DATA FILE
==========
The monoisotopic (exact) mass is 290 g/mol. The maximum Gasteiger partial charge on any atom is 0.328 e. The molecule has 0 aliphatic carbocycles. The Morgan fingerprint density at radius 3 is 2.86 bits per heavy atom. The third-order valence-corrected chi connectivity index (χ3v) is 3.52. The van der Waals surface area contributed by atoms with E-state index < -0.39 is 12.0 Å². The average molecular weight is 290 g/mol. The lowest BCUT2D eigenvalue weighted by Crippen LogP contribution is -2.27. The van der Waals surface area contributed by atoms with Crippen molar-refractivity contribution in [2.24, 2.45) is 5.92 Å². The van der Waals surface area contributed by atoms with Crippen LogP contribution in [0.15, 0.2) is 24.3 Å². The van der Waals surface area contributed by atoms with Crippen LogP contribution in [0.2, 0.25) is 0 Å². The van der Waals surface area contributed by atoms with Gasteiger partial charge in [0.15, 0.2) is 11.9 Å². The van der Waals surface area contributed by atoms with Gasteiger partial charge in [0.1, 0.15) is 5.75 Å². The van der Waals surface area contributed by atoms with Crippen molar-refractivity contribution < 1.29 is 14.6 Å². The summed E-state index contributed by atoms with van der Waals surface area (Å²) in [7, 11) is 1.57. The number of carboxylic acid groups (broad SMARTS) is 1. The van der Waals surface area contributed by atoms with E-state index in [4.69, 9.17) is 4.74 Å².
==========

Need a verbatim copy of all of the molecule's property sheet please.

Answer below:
The monoisotopic (exact) mass is 290 g/mol. The maximum Gasteiger partial charge on any atom is 0.328 e. The molecule has 0 aliphatic carbocycles. The Morgan fingerprint density at radius 3 is 2.86 bits per heavy atom. The third-order valence-corrected chi connectivity index (χ3v) is 3.52. The van der Waals surface area contributed by atoms with E-state index < -0.39 is 12.0 Å². The average molecular weight is 290 g/mol. The lowest BCUT2D eigenvalue weighted by Crippen LogP contribution is -2.27. The van der Waals surface area contributed by atoms with Crippen molar-refractivity contribution in [2.24, 2.45) is 5.92 Å². The van der Waals surface area contributed by atoms with Crippen LogP contribution in [0.15, 0.2) is 24.3 Å². The van der Waals surface area contributed by atoms with Crippen LogP contribution in [0.2, 0.25) is 0 Å². The van der Waals surface area contributed by atoms with Gasteiger partial charge in [0.15, 0.2) is 11.9 Å². The van der Waals surface area contributed by atoms with Gasteiger partial charge in [0.1, 0.15) is 5.75 Å². The van der Waals surface area contributed by atoms with Crippen molar-refractivity contribution < 1.29 is 14.6 Å². The summed E-state index contributed by atoms with van der Waals surface area (Å²) in [7, 11) is 1.57. The number of carboxylic acid groups (broad SMARTS) is 1. The van der Waals surface area contributed by atoms with E-state index in [4.69, 9.17) is 4.74 Å².